Can you be friends with a bear (market)? 5 investment options to consider
It may seem like investments are “on sale” right now. Do you jump into a bear market? And if so, where? How?
Before you start, kick the tires on your financial plan, to make sure you’re ready.
- You have or are working on an emergency fund, with three to six months of expenses saved in an account that’s liquid and accessible.
- You’ve paid down credit card debt or any other high interest debts or loans. (The lower your credit utilization ratio, the better.)
- You’re contributing to your workplace retirement plan, putting away at least enough to get a company match.
- You’re protecting your income and assets. You have enough life insurance to take care of those you love and disability insurance to help protect your income if you become ill and unable to work.
If you have reviewed these basics and you still have money at the end of the month, here’s a quick look at further investment options to consider.
1. Increase your deferral to your 401(k) or other workplace retirement plan.
The maximum amount you can contribute each year through elective salary deferrals is $19,500.1 And if you’re 50 or older, you can also make a “catch up” contribution of up to $6,500.2
“Bumping up your deferral, even by 1 or 2%, may not seem like much. But with the power of compounding earnings, it can make a big difference over 20 or 30 years,” says Heather Winston, CFP®, assistant director of financial advice and planning for Principal®. Also, weigh the difference between saving in a tax-deferred account vs. a taxable one.
Winston says if your account has taken a dip, increasing your contributions may help you reach your retirement goal sooner. If the markets have dropped, the money you defer to your retirement plan may go further by allowing you to buy more shares.
2. Add to your traditional or Roth Individual Retirement Account (IRA).
Good news: You have until July 15, 2020, to make a 2019 contribution to an IRA, thanks to recent legislation. (And you can always make a 2020 contribution now, too.)
Depending how much money you make and if you’re not covered by a retirement plan at work, you may be able to deduct all or a portion of your traditional IRA contributions from your taxes (details are on the IRS website). The more you save today, the more you’ll likely have years down the road.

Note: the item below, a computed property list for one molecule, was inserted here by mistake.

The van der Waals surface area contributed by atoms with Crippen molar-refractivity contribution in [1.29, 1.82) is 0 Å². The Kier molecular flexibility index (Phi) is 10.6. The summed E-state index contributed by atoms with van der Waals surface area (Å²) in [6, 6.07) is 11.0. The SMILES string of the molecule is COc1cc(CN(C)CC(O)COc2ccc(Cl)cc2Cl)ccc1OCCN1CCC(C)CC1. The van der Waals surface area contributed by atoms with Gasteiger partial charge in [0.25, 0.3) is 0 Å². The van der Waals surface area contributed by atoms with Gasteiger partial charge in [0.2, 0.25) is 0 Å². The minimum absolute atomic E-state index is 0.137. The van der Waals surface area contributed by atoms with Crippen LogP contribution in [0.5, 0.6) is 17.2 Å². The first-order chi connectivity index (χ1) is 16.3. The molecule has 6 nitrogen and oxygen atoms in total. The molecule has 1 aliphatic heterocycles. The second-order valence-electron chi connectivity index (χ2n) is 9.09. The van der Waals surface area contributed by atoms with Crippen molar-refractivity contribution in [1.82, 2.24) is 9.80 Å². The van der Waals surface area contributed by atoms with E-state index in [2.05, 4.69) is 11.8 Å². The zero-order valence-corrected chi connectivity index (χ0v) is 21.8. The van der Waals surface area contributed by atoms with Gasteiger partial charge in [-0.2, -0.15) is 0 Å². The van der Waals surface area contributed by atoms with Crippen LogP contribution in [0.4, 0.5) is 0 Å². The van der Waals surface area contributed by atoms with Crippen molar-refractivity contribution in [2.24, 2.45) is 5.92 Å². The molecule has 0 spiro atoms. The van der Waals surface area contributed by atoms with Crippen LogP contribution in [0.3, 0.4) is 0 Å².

With a Roth IRA, you can contribute up to $6,000 per year using after-tax money. If you’re 50 or older, you can add an extra $1,000 per year. To contribute the full amount to a Roth IRA, you need to make less than:
- $124,000 if you’re single or file as head of household.
- $196,000 if you’re married filing jointly.
You can withdraw your annual Roth IRA contributions without taxes or penalties at any time. If you have earnings, you can withdraw them tax-free in retirement.3
To get started: Review our IRA solutions to see what may be best for you.
Tip: Monitor and rebalance. If you’re investing in the market through a retirement plan, IRA, stocks, or mutual funds, consider putting this on your to-do list annually: Rebalance your portfolio (PDF) and make sure you have a diverse mix of investment options within various asset classes. A financial professional can help you learn how to do that.
3. Open a brokerage account, if you don’t already have one.
If you’ve never invested in stocks and mutual funds outside of your workplace retirement plan or IRAs, you could start by opening a brokerage account. (Not sure if you’re ready? Read “Four signs you’re ready to start investing.”)